Chick-fil-A Finds Politics Can Be Bad For Its Business
Fast-growing chicken chain Chick-fil-A has long been known for sticking to its conservative roots. In a 2010 interview with Ad Age , an exec said the restaurant would sell hamburgers before it would consider opening on a Sunday. But what was once seen as an almost charming quirk of a Southern restaurant is increasingly coming under fire as the franchise funnels money into political causes that are seen as retrograde by large numbers of consumers once willing to give it a pass.
In short, Mr. Cathy, son of founder S. Truett Cathy, affirmed the company's support of what he considers traditional marriage. "Guilty as charged," Mr. Cathy told the magazine. "We are very much supportive of the family -- the biblical definition of the family unit. We are a family-owned business, a family-led business, and we are married to our first wives."
Gay rights and marriage-equality activists, not surprisingly, were outraged by the statement, which illustrated the company's stance more explicitly than it had done before. Stuart Gaffney, media director with Marriage Equality USA, said that the quote was significant in that "he is connecting the dots, in case anybody had any doubt up until this week" about the company's view on marriage.
Not that critics had many doubts about where the company stood—they've been hammering it for donating to organizations such as the Family Research Council and Exodus International. "I think the dollars were speaking for themselves, and Dan Cathy confirmed they weren't just putting their money where their mouth is , but they were functioning as a mouthpiece for these anti-gay positions," said Mr. Gaffney.
But something about the latest round of criticism must have triggered an alarm. In an attempt to quell the critics, Chick-fil-A released a statement on its Facebook page Thursday that said, in part: "The Chick-fil-A culture and service tradition in our restaurants is to treat every person with honor, dignity and respect—regardless of their belief, race, creed, sexual orientation or gender. ... Going forward, our intent is to leave the policy debate over same-sex marriage to the government and political arena."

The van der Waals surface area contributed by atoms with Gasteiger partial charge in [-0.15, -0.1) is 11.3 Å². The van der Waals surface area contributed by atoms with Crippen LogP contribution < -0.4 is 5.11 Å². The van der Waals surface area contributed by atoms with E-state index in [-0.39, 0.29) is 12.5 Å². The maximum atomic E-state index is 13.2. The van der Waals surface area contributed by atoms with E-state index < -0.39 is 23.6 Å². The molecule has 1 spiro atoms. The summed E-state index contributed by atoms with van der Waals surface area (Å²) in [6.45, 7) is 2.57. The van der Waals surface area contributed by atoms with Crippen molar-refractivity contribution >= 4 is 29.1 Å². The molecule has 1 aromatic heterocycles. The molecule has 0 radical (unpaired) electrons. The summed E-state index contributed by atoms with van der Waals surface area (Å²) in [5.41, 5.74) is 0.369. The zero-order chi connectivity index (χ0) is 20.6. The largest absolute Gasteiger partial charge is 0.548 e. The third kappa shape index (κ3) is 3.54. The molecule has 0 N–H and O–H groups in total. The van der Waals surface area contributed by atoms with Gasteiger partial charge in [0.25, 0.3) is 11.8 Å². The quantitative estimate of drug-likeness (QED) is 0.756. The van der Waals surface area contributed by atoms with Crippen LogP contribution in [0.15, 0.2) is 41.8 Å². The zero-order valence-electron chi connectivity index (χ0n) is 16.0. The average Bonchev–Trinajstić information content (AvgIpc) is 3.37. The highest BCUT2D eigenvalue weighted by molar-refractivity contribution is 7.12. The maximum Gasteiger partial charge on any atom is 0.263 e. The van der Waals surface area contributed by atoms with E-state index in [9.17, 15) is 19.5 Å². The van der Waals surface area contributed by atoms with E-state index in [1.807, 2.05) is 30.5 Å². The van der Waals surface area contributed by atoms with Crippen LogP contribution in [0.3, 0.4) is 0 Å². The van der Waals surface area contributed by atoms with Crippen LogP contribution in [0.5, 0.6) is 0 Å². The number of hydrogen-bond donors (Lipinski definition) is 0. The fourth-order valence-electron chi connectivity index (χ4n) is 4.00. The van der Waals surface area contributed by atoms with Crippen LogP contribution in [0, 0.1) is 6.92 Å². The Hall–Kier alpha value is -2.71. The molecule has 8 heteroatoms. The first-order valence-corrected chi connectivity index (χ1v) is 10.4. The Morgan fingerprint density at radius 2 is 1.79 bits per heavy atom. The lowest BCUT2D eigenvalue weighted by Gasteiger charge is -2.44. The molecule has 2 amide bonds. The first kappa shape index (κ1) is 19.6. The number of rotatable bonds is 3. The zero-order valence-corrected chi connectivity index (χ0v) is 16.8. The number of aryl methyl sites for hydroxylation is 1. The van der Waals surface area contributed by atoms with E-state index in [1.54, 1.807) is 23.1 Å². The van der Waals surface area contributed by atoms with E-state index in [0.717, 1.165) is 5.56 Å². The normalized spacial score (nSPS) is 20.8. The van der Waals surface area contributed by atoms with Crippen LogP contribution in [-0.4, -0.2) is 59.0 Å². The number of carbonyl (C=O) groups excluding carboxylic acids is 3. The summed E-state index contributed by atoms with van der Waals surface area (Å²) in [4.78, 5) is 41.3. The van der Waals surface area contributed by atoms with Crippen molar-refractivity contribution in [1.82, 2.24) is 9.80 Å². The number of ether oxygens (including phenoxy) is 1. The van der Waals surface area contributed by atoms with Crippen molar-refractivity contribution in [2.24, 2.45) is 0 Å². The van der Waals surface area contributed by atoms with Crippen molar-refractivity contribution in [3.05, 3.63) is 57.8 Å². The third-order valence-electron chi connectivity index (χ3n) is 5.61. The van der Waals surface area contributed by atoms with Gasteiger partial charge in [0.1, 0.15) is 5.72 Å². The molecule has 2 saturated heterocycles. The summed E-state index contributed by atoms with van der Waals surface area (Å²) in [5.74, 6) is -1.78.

So it will march on with chicken sandwiches, cow commercials and football. Last year, the company spent $30.8 million in measured media, according to Kantar Media, sending its crowd-pleasing cows on a nationwide, hide-saving mission to get people to eat more chicken. Chick-fil-A's advertising is handled by Dallas-based Richards Group.
Chick-fil-A also sponsors the Chick-fil-A Bowl, a college-football championship that airs on Walt Disney Co.'s ESPN. Josh Krulewitz, spokesman for ESPN, declined to comment on the future of the Chick-fil-A Bowl airing on ESPN, saying only that "ESPN takes an inclusive approach in how we treat our employees and present our content."
Chick-fil-A knows how to woo national media despite not having a strong presence in the media capital of New York. The company has sent its marketing team to media companies, including Advertising Age, armed with plush cows and chicken sandwiches. But aside from the Facebook comment, the company has declined to comment or answer questions about whether it will continue to donate to groups opposed to gay marriage.
"Their donations speak louder than words," said Mr. Gaffney. "It's all fine and well to make a statement that they're leaving this to policy makers, but donations to groups that work actively against LGBT ... do harm to our community and actually are a critical part of the policy debate."
And those who are coming to the defense of Chick-fil-A may not do the chain any favors in the PR department. "Gay activists are not interested in debate," wrote Bryan Fischer, director of issue analysis for government and public policy at the American Family Association, last Thursday in a blog post on the pro-traditional-family's website. Calling gay-rights activists Big Gay, he continued, "They have a singular goal: to punish, silence, neutralize, marginalize and destroy anyone who defends the institution of natural marriage against deviant counterfeits. Hell hath no fury like a woman-who-thinks-she's-a-man scorned."